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Woodland Edge

The sound of chainsaws

Feanedock Covert

Out and about in The National Forest at the weekend? If you’re headed for your local woodland, don’t panic if you hear the sound of chainsaws!

The long awaited thrum of machinery will soon become a common sound in The National Forest as landowners and managers realise the positive effects woodland management has on their land. The National Forest’s woodlands have grown from mere sticks and stakes into fledging young forests and, like any maturing youngster, they are testing the boundaries, getting a bit unkempt and gangly in places. With a steer in the right direction these woodlands will be set to develop into fine figures of mature forest, bringing multiple benefits to a variety of users and wildlife.

Why is it good to manage woodland? In The National Forest the majority of trees have been planted close to their neighbours, producing just the right amount of healthy competition. Planting at close quarters encourages the trees to grow upwards towards the light and not to become too bushy. This also means the branches touch at a young age, therefore reducing light to the grasses and weeds below which are also competing for the soil’s resources. There reaches a point (anywhere between ten and 25 years old) when competition becomes less beneficial: the trees, having used each other in happy equilibrium for the first ten (or more) years, are now cramped but still reaching for the skies. This can cause the trees to become “leggy” and the risk of them being blown over in the wind increases.

This is when it helps if we intervene. As humans have done over the last thousand years, we grow and manage trees for a multitude of uses and benefits, and tailor their management according to the uses the trees will be put to. But some basic rules apply for all woodlands when trees get to a certain size and start competing with each other: it is time for a first ‘thin’. We need to remove some of the competition so the strongest and healthiest trees are given more space to grow. The remaining trees broaden in girth as well as putting on new upward growth.

If this thinning does not occur, eventually the trees will do the job themselves with the smallest and unhealthiest trees dying off as the stronger ones consume all the light and nutrients; however, this does not result in a healthy forest for all. In this situation you are left with trees of a single age competing with each other causing all new growth on the forest floor to die out. This is not good for wildlife, recreation and/or timber production.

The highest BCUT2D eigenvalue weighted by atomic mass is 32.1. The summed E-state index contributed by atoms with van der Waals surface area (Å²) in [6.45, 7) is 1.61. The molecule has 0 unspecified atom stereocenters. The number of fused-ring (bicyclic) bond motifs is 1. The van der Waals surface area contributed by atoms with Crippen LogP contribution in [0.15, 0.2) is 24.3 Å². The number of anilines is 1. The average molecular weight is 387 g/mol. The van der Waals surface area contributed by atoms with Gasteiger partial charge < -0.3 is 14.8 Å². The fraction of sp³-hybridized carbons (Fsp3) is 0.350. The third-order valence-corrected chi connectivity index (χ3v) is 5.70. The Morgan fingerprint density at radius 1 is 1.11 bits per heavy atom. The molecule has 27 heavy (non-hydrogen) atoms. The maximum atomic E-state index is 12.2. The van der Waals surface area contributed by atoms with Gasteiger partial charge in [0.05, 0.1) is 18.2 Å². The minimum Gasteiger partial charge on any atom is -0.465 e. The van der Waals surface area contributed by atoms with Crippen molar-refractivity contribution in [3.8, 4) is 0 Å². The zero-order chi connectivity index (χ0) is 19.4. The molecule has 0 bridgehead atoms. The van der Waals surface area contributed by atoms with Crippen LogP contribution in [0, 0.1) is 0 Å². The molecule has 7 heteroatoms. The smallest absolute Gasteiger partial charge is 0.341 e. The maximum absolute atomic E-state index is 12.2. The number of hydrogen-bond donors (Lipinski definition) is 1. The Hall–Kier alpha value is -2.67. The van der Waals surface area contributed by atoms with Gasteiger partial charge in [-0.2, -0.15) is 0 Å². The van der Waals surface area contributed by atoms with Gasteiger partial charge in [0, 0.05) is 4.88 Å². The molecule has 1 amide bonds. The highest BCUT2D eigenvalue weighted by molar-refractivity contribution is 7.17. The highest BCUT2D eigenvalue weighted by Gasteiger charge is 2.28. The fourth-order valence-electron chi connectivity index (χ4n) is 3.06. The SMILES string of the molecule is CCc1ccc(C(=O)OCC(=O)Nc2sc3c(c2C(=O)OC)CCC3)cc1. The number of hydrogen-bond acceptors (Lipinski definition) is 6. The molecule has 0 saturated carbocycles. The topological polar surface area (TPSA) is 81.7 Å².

Thinning is the most basic and common forestry practice. Working through the woodland on a cyclical basis, you are eventually left with the final crop of perfect specimen trees, which will attract a high premium when sold.

Not all woodlands are managed for premium quality timber, but the same principle applies. And even if we don’t care about timber prices, do we not want the best and strongest trees that are more resilient to changes in climate and threats from pests and diseases? Do we not want a strong understory layer of other trees and shrubs which house some of our most precious and endangered woodland wildlife? We are looking to plant and tend for the next generation of four hundred year old veteran oak trees which will grace our landscape and be the focus of many a photo, story, day out and fond memory. Without intervention at this stage to select the best of the crop, this may not happen.

So back to business, The National Forest’s Forest & Woodland Management Programme has been promoting woodland management across The National Forest for the past five months. This programme has allowed Charles Robinson (Woodland Management Officer) to get out and about in the Forest and talk to landowners and managers, providing advice and guidance on the next steps for their young woods. Charles has also been promoting the production of woodland management plans which allow owners and managers to set their objectives for the next ten years and to create a vision for their woodlands.

The woods around the Forest are starting to vibrate and change with the signs and sounds of management. No woodland management is undertaken lightly; it is a costly process and can, at times, seem harsh on what was lovely looking woodland. But trust me, give it a year and you could hardly tell it had happened; in that year the woodland will have transformed into a happier, healthier and newly invigorated individual that is entering the next stage in its development.


Contributor: Charles Robinson